Company - Sep 14, 2022

It’s our birthday and we can cry if we want to!

That’s right folks, you heard us correctly. Freeflow Services Inc. is turning 1 year old. To celebrate our birthday we are going to share our origin story so you can see how much we have grown over these 365 days of bliss.

We are proud to say that Freeflow has supported 85 developers to earn a combined $1.5M from 400 projects to this day! You are probably wondering how we got here. Let’s go back in time.

Remote - Ideation Days

In the depths of the pandemic, 3 friends, Berk Serbetcioglu, Ramiro Sugranes, and Alejandro Gonzalez (Gonzo for short) would bounce ideas off of each other. They had this organized google sheet with ideas that were color-coded in a clean gradient representing the legitimacy of the problem they were solving and the solution itself. Ideas spanned from Roomba sharing and printer sharing (a printer company in 2021….???? 🤔), remote working solutions, and so many more.

Biweekly calls became weekly calls became every other day calls. The three of them decided to team up and bring one of these ideas to life, see what happens! Gonzo, Berk, and Ramiro were all working in full-time roles so when building out their first idea they needed support from a UI/UX designer, which is when I joined in.

The idea Berk, Ramiro, and Gonzo decided to work on was called Remote Work Perk. Since it was feeling like remote work was there to stay, there needed to be some innovation into ways to make your employees feel special and part of the team. Something as simple as a birthday cake being shipped to you on your birthday from your employer added a much-needed feeling of togetherness despite being stuck home. Lydia worked on the site and Berk, Ramiro, and Gonzo reached out to companies to see who might be interested.

The insights gained from user-interviews were that there were more pressing issues with their remote work setups, like scheduling meetings and meeting organization in general. So the team decided to look into some of the common complications with time management. By this point, Berk had recruited his brother Derin and me to join in on the product development alongside Ramiro and himself (our pal Gonzo focused on his full-time role instead).

Remote Work Perk was tabled and was born. Our biggest learning from user-interviews during Remote Work Perk was that with the new age of remote work and virtual meetings it was extremely hard to find the heads-down time. It was too easy to schedule back-to-back meetings all day.’s goal was to programmatically adjust your schedule to have longer periods of uninterrupted deep work time. We ran with this idea for a while- and continued to build.

San Francisco - Basement Airbnbs and Applications

Berk and I flew to San Fransisco to visit Derin and spend some time in the Bay Area. Spending a few days in Menlo Park where Derin was living at the time and then headed up to San Fransisco proper to stay in an Airbnb. It was a small underground unit with a half kitchen in the Mission district close to Tartine Manufactory (my favorite restaurant when I lived in the Bay Area 🤤). We decided we were going to apply for Y Combinator a few weeks earlier and had started our application but the deadline to polish our answers and send them out was while we were in SF so the final few days of our trip were dedicated to submitting our work. Derin took the train up and stayed in our little underground Airbnb so we could join a Google Meet with Ramiro and knock this thing out of the park. This was the first time any of us had started a company or applied for an accelerator program, we were picking apart every sentence. We all had a shared Google document that had 6 or 7 reworded answers to every question and more edits than you can imagine. We sent it to friends and family for revision requests- everyone left feedback on this thing.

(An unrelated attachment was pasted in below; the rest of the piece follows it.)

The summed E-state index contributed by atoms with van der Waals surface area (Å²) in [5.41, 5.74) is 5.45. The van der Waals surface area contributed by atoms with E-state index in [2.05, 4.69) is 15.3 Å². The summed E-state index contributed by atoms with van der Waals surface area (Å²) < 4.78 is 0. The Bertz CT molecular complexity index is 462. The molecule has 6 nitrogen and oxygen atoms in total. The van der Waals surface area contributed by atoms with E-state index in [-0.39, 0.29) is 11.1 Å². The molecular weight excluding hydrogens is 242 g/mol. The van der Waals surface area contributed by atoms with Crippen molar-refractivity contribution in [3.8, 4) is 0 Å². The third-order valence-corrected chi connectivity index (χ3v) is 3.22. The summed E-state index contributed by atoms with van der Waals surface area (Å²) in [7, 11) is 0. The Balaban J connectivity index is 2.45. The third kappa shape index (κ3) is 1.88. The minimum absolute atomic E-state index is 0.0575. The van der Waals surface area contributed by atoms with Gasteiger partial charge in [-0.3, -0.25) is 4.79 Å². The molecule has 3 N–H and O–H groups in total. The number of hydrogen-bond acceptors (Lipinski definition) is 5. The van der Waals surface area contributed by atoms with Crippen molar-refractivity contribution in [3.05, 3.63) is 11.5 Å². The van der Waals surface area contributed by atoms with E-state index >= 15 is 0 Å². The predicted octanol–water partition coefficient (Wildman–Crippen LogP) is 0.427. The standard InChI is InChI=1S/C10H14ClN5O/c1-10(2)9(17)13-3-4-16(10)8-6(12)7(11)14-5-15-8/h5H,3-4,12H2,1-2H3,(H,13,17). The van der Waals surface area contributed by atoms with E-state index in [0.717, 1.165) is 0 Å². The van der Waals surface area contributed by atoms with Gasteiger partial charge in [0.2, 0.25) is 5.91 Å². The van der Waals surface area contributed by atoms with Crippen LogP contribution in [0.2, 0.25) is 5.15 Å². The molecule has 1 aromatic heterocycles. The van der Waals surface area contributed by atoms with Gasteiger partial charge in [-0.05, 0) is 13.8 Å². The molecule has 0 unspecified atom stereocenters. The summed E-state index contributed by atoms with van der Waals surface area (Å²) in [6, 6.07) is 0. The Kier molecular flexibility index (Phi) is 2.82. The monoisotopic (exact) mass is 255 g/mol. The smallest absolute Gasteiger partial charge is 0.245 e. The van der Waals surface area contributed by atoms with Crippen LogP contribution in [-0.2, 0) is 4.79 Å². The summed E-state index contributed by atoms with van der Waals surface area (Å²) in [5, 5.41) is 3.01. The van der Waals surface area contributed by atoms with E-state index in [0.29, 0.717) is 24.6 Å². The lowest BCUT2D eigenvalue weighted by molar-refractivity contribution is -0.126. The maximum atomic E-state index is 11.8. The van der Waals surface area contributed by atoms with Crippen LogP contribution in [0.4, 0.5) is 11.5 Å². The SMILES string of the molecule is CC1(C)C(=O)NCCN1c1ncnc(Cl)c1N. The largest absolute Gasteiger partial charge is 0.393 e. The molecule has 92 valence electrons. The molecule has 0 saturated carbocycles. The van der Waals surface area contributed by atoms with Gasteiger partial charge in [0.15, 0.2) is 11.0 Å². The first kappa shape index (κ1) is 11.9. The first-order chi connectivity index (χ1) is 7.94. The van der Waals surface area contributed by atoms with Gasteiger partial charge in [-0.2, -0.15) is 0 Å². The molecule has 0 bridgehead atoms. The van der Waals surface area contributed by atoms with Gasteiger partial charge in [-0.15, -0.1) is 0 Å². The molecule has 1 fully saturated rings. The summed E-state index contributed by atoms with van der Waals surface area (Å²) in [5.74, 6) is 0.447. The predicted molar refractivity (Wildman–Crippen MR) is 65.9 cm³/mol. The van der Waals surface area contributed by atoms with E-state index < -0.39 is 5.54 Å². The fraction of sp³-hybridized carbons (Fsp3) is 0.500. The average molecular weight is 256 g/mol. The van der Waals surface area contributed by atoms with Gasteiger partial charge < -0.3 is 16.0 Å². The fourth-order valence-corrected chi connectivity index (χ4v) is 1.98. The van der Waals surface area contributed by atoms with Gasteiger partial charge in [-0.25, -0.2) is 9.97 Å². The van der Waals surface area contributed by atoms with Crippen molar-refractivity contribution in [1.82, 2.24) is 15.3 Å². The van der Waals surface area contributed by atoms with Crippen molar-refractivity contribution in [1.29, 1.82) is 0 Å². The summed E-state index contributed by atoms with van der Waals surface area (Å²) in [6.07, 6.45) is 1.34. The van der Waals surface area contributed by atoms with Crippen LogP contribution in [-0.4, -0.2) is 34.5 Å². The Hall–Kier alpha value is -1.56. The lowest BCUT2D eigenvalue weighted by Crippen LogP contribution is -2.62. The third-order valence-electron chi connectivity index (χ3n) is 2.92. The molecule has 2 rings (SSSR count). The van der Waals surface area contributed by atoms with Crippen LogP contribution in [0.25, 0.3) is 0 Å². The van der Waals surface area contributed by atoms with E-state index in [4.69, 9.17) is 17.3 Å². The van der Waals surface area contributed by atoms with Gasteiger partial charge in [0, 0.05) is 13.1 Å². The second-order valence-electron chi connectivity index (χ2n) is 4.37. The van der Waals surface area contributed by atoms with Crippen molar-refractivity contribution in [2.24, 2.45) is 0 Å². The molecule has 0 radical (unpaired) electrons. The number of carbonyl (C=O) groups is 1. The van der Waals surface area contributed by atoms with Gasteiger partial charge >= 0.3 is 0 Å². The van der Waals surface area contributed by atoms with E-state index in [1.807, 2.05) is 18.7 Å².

After finally submitting our application Derin headed back to Menlo Park and Berk and I enjoyed a beer at Dolores park, excited for whatever was next for Ramiro, Derin, Berk and I decided we should get a place together and work in the same environment for a bit. Build that fire and urgency- so a trip we planned.

San Diego - User Interviews Over Tacos

The team (Berk, Ramiro, Derin, and I) decide a great spot to go would be San Diego! Ramiro's fiance Maryam had family in LA, Ramiro’s sister is in San Diego, so it was a win-win. We stayed in a ranch-style house in La Jolla, one block away from The Taco Stand (IYKYK). We would have tacos for every meal pretty much (Derin specifically would go on a walk and end up in the backyard with tacos in tow). We were all working our full-time jobs from pre-pandemic. So hours 5am-5pm (covering all EST for the Washington DC folks, CST for the Chicago folks, and PST for the SF folk) were occupied. Each person snagged a piece of the Airbnb, Derin in the garage, me in the backyard, Maryam in the living room, Ramiro in the kitchen, and Berk in his bedroom. was in a pretty similar spot it was in when we applied for Y Combinator, but the founders were changing. We were reading every startup book we could get our hands on (Lean Startup, The Mom Test, The Design of Everyday Things, and NEVER SPLIT THE DIFFERENCE: Negotiating As If Your Life Depended On It, being some of our favorites). Berk and Ramiro were joining communities to chat with other founders (Pioneer App and Shipping Friday, are some of our favorites). We were listening to podcasts and Clubhouses (back when that was a thing). The picture of all 4 of us working together on a company became clearer and clearer.

We decided to focus our time on user interviews, really understanding what parts of time management cause the most problems, who it is affecting the most, etc. Around this time I was also taking freelance roles as a freelance designer, one of the advertising agencies I worked at often needed extra hands for design work. I was thinking that freelance talent has the most unique challenges with time management, as they are balancing multiple clients on top of full-time jobs (for many). So I focused on interviewing that client base, quickly learning that scheduling is a pain but really having consistent work is was keeps them up at night. The frequency of projects fluctuates so much, the taxes are complicated, and how to prevent scams or the race-to-the-bottom effect. There were so many struggles with managing a freelance business!